And this is how it's always been. Sure, it's a good idea for television to reflect a range of different experiences and stories. But especially in America, we don't watch shows because they are perfectly descriptive of our lives. Sure, we don't watch shows if we are totally unable to relate to them -- except perhaps Two and a Half Men. But we know that there's a difference between portraying something "real" and portraying something true.

The best shows, the ones people actually watch and enjoy, are either endlessly entertaining train wrecks or actually well-written narratives that make us laugh, make us care, or capture some truth about ourselves or what we wish our lives could be. Look at Buffy the Vampire Slayer, or the West Wing, or even Modern Family. Television will never be real -- reality TV has always been a contradiction in terms. But it can be true. (Alternatively, they are crime procedurals. We cannot get enough crime procedurals.)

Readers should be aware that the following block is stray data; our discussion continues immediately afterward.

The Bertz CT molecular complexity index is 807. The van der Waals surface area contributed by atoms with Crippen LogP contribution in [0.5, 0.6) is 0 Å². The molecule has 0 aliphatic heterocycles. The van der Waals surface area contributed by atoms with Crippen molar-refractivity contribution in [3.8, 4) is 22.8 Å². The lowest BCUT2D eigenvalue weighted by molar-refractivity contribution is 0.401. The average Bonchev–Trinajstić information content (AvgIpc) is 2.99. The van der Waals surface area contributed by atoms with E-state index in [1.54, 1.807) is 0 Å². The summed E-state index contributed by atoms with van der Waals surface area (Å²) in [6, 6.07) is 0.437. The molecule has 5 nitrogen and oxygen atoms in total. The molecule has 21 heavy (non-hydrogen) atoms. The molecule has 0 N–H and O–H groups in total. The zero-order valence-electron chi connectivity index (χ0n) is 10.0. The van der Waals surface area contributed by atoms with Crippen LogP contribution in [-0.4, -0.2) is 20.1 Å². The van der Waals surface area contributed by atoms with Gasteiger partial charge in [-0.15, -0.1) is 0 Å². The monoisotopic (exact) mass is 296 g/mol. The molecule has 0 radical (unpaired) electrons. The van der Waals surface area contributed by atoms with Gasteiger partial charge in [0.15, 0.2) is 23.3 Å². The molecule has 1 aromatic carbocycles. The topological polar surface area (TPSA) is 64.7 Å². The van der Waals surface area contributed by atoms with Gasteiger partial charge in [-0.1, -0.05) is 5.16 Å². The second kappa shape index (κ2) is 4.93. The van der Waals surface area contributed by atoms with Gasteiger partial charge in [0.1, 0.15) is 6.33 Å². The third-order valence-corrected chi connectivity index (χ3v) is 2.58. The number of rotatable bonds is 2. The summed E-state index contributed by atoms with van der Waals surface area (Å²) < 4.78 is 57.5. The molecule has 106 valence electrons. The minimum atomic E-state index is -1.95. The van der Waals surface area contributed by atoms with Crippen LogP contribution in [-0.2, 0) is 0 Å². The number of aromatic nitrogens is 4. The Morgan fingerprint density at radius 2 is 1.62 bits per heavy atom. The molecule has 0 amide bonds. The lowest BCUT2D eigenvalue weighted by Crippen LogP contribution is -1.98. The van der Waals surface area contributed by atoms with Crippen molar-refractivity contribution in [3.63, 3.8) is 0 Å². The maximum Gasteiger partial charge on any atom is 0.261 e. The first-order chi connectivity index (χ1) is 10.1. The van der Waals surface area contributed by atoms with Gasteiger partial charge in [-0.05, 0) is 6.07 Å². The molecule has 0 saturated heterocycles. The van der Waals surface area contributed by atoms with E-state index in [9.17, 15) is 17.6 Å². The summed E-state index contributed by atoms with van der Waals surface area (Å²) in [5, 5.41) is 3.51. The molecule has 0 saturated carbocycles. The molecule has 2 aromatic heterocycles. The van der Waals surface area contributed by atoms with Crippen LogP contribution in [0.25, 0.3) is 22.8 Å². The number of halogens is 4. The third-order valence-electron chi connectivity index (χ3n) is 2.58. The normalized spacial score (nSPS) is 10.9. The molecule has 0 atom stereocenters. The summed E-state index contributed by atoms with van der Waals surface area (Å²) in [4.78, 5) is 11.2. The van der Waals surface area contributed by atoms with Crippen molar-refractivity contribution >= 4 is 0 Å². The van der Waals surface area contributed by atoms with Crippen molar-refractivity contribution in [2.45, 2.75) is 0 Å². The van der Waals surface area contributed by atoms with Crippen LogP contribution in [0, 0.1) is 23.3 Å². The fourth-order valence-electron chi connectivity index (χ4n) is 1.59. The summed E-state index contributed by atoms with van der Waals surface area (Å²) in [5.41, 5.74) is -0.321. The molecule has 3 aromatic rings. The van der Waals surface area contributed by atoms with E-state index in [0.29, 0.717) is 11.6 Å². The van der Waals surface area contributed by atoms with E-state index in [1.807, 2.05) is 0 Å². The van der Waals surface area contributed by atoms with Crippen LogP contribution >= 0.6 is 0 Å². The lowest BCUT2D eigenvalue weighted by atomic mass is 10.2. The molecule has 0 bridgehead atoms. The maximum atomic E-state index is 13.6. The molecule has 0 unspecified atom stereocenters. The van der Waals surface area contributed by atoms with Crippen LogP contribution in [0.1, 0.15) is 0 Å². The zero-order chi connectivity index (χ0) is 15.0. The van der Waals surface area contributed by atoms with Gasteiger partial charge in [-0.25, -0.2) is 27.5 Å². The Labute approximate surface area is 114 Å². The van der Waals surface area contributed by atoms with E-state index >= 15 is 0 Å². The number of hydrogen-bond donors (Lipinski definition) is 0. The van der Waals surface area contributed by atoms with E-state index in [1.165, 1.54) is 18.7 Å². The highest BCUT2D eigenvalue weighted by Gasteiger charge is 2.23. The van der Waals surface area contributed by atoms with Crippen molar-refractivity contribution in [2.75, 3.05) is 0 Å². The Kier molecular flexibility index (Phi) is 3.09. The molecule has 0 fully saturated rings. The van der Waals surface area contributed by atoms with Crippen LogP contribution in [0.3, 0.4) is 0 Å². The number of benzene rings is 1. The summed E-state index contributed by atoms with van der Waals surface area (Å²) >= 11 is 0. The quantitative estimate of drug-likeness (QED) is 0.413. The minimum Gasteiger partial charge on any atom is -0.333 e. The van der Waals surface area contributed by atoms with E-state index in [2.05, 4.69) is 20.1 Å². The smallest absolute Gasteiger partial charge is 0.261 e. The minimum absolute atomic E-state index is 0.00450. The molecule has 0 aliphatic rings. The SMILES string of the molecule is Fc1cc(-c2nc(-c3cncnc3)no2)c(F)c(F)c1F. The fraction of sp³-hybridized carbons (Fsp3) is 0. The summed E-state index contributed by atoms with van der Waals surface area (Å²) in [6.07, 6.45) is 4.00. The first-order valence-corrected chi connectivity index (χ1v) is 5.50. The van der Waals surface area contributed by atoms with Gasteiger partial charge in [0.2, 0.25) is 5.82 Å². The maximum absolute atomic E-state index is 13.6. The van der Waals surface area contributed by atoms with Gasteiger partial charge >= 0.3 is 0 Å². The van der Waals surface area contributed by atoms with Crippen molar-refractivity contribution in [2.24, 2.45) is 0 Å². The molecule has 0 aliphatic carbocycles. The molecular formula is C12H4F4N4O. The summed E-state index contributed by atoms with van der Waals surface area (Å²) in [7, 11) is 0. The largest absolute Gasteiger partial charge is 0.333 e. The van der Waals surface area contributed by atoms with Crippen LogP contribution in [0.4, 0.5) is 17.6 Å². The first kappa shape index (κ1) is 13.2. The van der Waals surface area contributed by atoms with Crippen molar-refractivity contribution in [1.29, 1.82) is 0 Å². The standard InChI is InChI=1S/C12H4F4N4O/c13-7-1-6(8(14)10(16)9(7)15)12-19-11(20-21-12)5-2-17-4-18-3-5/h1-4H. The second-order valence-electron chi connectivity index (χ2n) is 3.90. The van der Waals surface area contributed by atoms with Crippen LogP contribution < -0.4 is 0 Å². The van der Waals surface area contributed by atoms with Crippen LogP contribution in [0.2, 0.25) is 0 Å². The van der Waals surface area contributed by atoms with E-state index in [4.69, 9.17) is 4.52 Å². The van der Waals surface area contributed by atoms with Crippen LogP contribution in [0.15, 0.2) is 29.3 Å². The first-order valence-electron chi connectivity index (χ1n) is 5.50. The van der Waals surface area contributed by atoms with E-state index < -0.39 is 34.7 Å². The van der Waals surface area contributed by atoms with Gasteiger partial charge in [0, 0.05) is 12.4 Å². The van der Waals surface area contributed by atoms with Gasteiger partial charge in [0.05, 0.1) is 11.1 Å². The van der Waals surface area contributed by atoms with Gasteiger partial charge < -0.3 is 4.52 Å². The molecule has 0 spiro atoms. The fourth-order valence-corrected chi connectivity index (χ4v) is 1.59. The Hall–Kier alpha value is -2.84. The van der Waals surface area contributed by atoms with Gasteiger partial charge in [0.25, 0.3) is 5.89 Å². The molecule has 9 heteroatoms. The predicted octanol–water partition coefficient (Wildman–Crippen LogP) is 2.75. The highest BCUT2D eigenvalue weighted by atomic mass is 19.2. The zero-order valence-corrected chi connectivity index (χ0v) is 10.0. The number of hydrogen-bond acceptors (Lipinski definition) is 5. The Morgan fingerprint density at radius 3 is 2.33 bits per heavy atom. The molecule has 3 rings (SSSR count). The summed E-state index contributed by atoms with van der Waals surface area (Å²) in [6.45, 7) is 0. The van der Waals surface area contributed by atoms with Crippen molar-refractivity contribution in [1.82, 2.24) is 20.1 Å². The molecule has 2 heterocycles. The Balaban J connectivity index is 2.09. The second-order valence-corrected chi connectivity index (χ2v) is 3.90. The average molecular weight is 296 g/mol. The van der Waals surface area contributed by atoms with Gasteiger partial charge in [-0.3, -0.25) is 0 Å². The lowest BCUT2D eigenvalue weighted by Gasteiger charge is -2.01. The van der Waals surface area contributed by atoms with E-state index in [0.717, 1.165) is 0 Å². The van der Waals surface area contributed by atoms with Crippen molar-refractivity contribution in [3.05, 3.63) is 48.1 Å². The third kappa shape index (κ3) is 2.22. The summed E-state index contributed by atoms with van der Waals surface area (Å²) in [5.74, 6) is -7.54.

Skins is so busy trying to be "real" that it forgets to be true. Sure, the lives it portrays are more sordid and debauched than mine was -- or than the lives on Buffy were. But more interesting? Definitely not.

By Alexandra Petri  | January 28, 2011; 4:01 PM ET
Categories:  Petri, Reality? Television  | Tags:  Skins, kids these days, reality, the power of myth  
Save & Share:  Send E-mail   Facebook   Twitter   Digg   Yahoo Buzz   Del.icio.us   StumbleUpon   Technorati   Google Buzz   Previous: Did Chinese TV actually use Top Gun footage as a military drill?